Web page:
I don’t know how much the visceral experience of biophilia can transfer to a global consciousness. I don’t believe biophilia encompasses systems so large that they become abstract; evolution would have no basis for selecting for that attribute. But perhaps some of the epiphanies of the environmental movement are nudging us in that direction – the iconic Apollo 17 photo, the Gaia hypothesis’ pop personification of the global ecosystem (even if that’s not what James Lovelock intended).


What I do know is this: Each neighborhood is an ecosystem and we need to cathect. We something we can champion, something we can heal. Something we can hold and that will persuade us that it’s worth the risk of feeling again. We need Bernie Ente’s green heron as much as it needs us.

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Green heron on the Newtown Creek by Bernard Ente

by Erik Baard

I often visit the Newtown Creek by kayak. When sentiment overtakes me and I talk to it, it’s without much expectation, much as with a dying elder who seems insensate.

Its breast rises and falls with the mechanically reliable tides, but that life support won’t return vibrancy to the body at its inland stretches. Those extremities are stilled. Sandy slopes where creatures once skittered and slithered have long-since been replaced by stained retaining walls. Nothing below is attuned to the the muffled sound of my voice, nothing darts from the turbulence of my paddle. The brightness of the sun and moon glints but doesn’t register. It’s an ecosystem in deep coma.

This was once a marshy expanse rich in herbs, grasses, blue fish, striped bass, waterfowl, turtles, and oysters. Small, family farms later flourished, harnessing tides to cleanly turn grain mills. Of the local apples, Thomas Jefferson boastfully wrote from Paris in the 1780s, “They have no apples here to compare with our Newtown pippin.”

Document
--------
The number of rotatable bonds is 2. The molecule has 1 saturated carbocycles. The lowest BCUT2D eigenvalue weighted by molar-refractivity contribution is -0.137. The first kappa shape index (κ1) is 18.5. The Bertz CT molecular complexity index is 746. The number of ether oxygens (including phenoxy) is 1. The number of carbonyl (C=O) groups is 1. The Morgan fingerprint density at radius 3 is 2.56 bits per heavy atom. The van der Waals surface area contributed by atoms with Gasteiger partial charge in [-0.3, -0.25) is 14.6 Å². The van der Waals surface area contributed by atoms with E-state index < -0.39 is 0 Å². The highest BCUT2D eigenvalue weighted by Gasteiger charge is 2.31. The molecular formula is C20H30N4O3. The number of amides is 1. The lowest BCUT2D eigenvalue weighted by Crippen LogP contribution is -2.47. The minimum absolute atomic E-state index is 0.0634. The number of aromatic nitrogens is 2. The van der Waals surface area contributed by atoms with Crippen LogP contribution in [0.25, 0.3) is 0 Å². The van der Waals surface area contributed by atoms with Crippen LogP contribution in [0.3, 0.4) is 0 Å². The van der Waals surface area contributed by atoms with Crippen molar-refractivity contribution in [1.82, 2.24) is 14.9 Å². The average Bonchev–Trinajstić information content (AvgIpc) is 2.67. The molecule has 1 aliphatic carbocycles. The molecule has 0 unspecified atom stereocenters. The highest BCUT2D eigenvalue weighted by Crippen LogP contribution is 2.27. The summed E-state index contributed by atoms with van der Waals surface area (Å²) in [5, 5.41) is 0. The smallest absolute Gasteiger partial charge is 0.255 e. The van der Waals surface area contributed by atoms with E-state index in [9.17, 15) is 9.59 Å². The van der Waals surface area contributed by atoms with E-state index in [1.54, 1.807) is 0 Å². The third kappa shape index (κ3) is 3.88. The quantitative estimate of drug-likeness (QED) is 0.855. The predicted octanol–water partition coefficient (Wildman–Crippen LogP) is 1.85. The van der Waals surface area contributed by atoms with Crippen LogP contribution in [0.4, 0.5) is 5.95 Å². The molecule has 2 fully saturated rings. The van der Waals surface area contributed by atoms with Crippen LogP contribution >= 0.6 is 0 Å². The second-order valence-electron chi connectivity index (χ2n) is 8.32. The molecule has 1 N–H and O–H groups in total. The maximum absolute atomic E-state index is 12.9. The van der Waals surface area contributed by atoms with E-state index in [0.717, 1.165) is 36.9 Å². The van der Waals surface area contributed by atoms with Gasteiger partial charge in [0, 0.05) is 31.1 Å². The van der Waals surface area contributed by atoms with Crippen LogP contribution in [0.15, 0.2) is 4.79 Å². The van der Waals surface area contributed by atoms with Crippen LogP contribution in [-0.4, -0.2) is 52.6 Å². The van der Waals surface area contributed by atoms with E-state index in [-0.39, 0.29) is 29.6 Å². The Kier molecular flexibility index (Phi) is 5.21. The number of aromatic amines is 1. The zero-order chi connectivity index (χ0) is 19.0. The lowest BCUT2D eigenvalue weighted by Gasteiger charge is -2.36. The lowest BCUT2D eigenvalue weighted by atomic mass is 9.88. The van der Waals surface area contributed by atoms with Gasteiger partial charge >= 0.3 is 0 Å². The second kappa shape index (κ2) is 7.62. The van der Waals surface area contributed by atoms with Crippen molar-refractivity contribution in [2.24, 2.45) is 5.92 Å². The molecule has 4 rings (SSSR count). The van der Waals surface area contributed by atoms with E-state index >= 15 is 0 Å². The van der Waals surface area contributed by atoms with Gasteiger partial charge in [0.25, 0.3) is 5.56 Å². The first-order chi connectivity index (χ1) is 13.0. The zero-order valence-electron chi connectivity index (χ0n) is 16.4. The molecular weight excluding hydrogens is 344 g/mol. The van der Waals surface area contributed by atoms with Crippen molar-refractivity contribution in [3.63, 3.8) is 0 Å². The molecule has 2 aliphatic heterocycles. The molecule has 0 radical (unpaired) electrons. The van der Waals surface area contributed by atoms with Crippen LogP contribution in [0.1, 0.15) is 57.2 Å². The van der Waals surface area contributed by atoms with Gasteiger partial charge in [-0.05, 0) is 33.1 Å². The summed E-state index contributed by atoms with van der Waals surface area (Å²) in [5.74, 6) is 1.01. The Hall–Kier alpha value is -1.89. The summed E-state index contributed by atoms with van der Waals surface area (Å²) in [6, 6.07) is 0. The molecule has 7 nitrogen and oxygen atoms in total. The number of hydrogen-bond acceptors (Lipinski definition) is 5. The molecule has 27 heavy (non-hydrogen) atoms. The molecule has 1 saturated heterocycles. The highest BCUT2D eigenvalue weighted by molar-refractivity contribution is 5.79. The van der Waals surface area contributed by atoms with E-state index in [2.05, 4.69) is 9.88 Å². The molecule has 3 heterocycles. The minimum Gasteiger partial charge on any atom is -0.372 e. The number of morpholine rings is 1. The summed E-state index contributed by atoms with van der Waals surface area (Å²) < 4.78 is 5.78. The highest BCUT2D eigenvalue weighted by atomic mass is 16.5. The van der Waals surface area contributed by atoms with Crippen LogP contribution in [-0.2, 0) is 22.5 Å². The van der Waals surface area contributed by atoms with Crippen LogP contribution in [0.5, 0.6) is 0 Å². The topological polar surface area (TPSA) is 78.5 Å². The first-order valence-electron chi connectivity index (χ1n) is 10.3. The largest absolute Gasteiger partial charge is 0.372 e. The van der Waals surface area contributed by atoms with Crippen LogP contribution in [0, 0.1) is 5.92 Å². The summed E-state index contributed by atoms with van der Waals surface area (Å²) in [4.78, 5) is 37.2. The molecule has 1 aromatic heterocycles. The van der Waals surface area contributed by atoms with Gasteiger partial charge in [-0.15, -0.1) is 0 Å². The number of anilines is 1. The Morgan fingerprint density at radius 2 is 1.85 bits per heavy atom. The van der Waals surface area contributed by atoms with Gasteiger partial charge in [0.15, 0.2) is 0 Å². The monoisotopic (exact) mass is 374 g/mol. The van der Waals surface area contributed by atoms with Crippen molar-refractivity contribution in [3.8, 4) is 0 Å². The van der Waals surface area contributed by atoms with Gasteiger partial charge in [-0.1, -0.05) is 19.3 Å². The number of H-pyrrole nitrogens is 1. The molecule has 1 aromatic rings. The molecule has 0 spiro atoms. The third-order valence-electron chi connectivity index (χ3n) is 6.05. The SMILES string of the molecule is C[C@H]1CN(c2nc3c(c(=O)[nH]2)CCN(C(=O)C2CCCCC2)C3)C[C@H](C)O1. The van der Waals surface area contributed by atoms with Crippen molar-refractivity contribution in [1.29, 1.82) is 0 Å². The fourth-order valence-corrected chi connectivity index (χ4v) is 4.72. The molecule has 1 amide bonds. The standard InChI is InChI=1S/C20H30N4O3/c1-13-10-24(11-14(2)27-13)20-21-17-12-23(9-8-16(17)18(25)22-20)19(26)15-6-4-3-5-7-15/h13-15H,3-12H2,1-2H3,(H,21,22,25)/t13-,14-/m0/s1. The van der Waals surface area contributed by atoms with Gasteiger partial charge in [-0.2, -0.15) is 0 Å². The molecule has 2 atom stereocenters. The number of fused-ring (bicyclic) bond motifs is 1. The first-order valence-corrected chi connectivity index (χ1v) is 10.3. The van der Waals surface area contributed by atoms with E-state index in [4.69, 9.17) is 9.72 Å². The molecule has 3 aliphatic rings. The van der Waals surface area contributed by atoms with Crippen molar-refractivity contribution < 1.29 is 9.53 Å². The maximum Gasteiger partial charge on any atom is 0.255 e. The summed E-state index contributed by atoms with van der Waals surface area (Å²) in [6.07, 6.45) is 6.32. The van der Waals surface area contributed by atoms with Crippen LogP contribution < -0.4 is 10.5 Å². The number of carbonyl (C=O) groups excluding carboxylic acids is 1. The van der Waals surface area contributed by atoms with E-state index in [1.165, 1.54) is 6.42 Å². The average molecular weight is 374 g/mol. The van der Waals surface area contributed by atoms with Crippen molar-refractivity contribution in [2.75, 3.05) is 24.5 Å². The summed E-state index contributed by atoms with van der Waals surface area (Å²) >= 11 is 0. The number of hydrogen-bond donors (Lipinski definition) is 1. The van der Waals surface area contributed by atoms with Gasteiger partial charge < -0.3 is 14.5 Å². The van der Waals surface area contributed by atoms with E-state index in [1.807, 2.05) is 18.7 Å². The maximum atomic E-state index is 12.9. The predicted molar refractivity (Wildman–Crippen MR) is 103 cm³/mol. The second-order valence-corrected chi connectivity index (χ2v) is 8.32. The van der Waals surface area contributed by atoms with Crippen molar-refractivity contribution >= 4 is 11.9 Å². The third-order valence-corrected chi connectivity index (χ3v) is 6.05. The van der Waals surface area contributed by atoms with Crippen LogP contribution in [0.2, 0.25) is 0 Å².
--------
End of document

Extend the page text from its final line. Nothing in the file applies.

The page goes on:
Starting in the 19th century, landfill truncated the meandering, sustaining tributaries, erasing all 1.5 miles of its tidal wetlands. Industries including leather tanning, paint production, and metal refining left toxic deposits on the creek bottom; six state superfund sites flank the creek whiles dozens more are contaminated. In the 1950s, Standard Oil (precursor to Exxon-Mobile) spilt at least 17 million gallons of its product underground in a plume that now encompasses 55 acres. Raw sewage and untreated stormwater gushes into the creek at a rate of 2.7 billion gallons per year.

This green heron stood in the backwaters of one of the Newtown Creek’s branches, gingerly perched atop the protruding wood edge of a collapsed pier. The first thing I saw in Bernie Ente’s marvelous photo was the brilliant conversation of colors. But that superficial stimulation yields quickly to sad awareness of the water’s oily sheen and the sulfurous black muck smeared across the balloons’ faces. Certainly sympathy is drawn into those alert yellow eyes. But there’s a broader malaise in a scene like this, a sense of a place where life itself seems irrevocably aggrieved.

Now imagine living next to it. After a time, would you turn away? Would you leave your neighborhood to seek “nature” elsewhere, even if as a tourist?

That shrinking away from one’s own ecosystem is what might be called biodecathection. Decathecting begins the grieving process; we withdraw in anticipation of loss. It’s emotionally self-protective. In the case of a long degradation destined to snuff out a beloved ecosystem, I believe it grows outward from a collection of personal experiences into a cultural meme. It spawns neglect. We abandon corners of our city where riotous wilderness has been hushed to a thready pulse. A corner where the heron surveys the damage.

I came to the idea of biodecathection amidst something of a crisis of faith in one of the most important underpinnings of my volunteer work and hobbies: biophilia, Harvard University entomologist Edward O. Wilson’s insight that humanity is born with a hunger for the very presence of life. Possessing that word let me harness the passion by which I was possessed.

One person who seems quite well-qualified to give biodecathection a sniff test is Stephen Kellert, co-editor, with Wilson, of The Biophilia Hypothesis and author of Kinship to Mastery: Biophilia in Human Evolution and Development. His recent book, Building for Life, guides readers toward design that integrates biophillic wisdom. I asked point blank if there was merit to this idea.